Wednesday, July 18, 2012

A Dozen Tips for Finding Safe People


Once you are free from an abusive relationship, how do you find safe people to develop meaningful relationships with? You know what you don't like—abuse. But you also have a history of being attracted to abusers. You are probably skilled in hypervigilance but it hasn't kept you out of harm's way. So what do you do?

1.     Be patient with yourself as you learn. Accept that having been abused changes you and it will take time to learn to avoid abusers and find nice people. Pray asking God to help you identify people that you can trust. Be willing to let go of relationships with people who use &/or abuse you or drag you down or restrict your freedom.

2.     Remember that things like charm, sense of humor, and being interesting are not traits that reveal what type of character the other has. They can be attractive, but they tell you nothing about the others behavior that will make a relationship positive or negative, safe or unsafe.

3.     Observe how a potential friend treats others—restaurant staff, grocery clerks, co-workers, former spouse, his or her children, pets, etc.

4.     Pay attention to your gut—rather than dismissing its warnings. If you feel internal alarms going off, then pay attention to them. There are tons of people out there, you don't have to try to force yourself to be comfortable with someone who continually worries or stresses you.

5.     Pay attention to how the other treats you. This doesn't mean whether they give great gifts or they show up frequently. How does this person interact with you? Do their words and their actions match? Ask God to help you clearly see the other person's character.

6.     Evaluate how you feel after spending time with this person. Do you feel uplifted or down? Do you feel better or worse about yourself? Do you feel drained? Are you confused? Do things seem like they are moving too fast?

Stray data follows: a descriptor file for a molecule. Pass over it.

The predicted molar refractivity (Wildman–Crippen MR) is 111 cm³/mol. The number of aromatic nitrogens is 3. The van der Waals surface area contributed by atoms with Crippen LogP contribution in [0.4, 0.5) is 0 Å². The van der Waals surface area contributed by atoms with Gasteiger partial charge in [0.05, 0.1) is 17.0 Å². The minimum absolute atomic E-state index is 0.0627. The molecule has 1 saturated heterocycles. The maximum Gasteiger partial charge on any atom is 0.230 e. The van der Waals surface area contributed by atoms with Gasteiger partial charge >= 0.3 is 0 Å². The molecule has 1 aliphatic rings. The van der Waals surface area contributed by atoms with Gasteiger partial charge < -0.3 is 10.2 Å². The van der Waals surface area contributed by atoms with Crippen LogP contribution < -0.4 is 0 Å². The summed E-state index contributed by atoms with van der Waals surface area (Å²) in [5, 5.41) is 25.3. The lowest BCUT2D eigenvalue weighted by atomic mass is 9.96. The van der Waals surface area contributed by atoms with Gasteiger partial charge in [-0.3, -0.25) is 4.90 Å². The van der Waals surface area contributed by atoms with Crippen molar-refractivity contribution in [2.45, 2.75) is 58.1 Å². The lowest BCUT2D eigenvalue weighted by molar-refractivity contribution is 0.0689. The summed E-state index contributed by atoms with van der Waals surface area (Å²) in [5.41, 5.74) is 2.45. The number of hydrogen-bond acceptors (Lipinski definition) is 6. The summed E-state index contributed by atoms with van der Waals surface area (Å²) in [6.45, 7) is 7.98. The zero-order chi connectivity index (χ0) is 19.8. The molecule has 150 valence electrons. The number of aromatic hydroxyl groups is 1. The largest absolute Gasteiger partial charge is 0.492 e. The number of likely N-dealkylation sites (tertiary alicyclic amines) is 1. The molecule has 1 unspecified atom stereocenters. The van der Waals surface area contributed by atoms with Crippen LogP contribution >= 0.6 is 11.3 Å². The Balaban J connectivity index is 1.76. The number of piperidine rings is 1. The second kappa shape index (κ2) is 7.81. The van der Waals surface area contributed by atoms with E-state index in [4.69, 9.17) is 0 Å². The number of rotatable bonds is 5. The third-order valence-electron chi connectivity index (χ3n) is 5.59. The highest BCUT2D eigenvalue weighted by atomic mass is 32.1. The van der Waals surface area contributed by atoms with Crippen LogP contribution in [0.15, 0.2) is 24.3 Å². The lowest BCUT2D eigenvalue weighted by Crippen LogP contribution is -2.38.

7.     Don't dismiss the reputation of the potential friend. When someone doesn't have a very good reputation, there is normally a valid reason. If people give you warnings about this person, you need to listen and check things out more carefully.

8.     Focus on finding out about character traits that have a huge impact on relationships. Does he handle stress well? Does she say unkind things about others? Does he behave arrogantly or humbly? Does she manage her anger in a mature way? Does he keep his promises? Is she responsible with money? Is he honest and real? Is she above-average in selfishness? Is he inconsiderate? Is she demanding? Is he judgemental? Is she dishonest? Is he always in crisis?

9.     Would you be concerned if your sister or your child became friends with this person?

10.  Does everyone keep saying that you are such a positive influence on this person? (This might be code for this person is usually obnoxious, or dangerous, or irresponsible.)

11.  How does your potential friend respond to your feelings? Thoughts? Beliefs? Do you feel heard? Respected? Supported? Is he or she there for emotional support or are you always the one who is giving extra?

12.  When you state that you don't want to do something, does he listen or does he dismiss your objections? Does she respect your boundaries?

3 comments:

Dianne E. Butts said...

Hi Tanya. Nice to see you blogging to your much-needed blog again. Welcome back!

Unknown said...

Hi Tanya. Nice to see you blogging to your much-needed blog again. Welcome back!

Tanya T. Warrington said...

Thank you for the welcome back Dianne and Unknown!

Recommended Books

  • 10 Lifesaving Principles for Women in Difficult Marriages by Karla Downing
  • A Way of Hope by Leslie J. Barner
  • Angry Men and the Women Who Love Them by Paul Hegstrom
  • Battered But Not Broken by Patricia Riddle Gaddis
  • Boundaries by Dr. Henry Cloud and Dr. John Townsend
  • Bradshaw on the Family by John Bradshaw
  • Caring Enough to Forgive/Not Forgive by David Augsburger
  • Codependent No More by Melody Beattie
  • Healing the Wounded Heart by Dr. Dan B. Allendar
  • Keeping the Faith: Questions and Answers for the Abused Woman by Marie M. Fortune
  • Perfect Daughters by Robert J. Ackerman, Ph.D.
  • Recovery: A Guide for Adult Children of Alcoholics by Herbert L. Gravitz and Julie D. Bowden
  • Safe People by Dr Henry Cloud and Dr. John Townsend
  • Slay Your Own Dragons by Nancy Good
  • The Cinderella Syndrome by Lee Ezell
  • The Dance of Anger by Harriet Goldhor Lerner, Ph.D.
  • The Search for Significance by Robert S. McGee
  • Turning Fear to Hope by Holly Wagner Green
  • When Violence Comes Home: Help for Victims of Spouse Abuse by Tim Jackson and Jeff Olson
  • Why Does He Do That? by Lundy Bancroft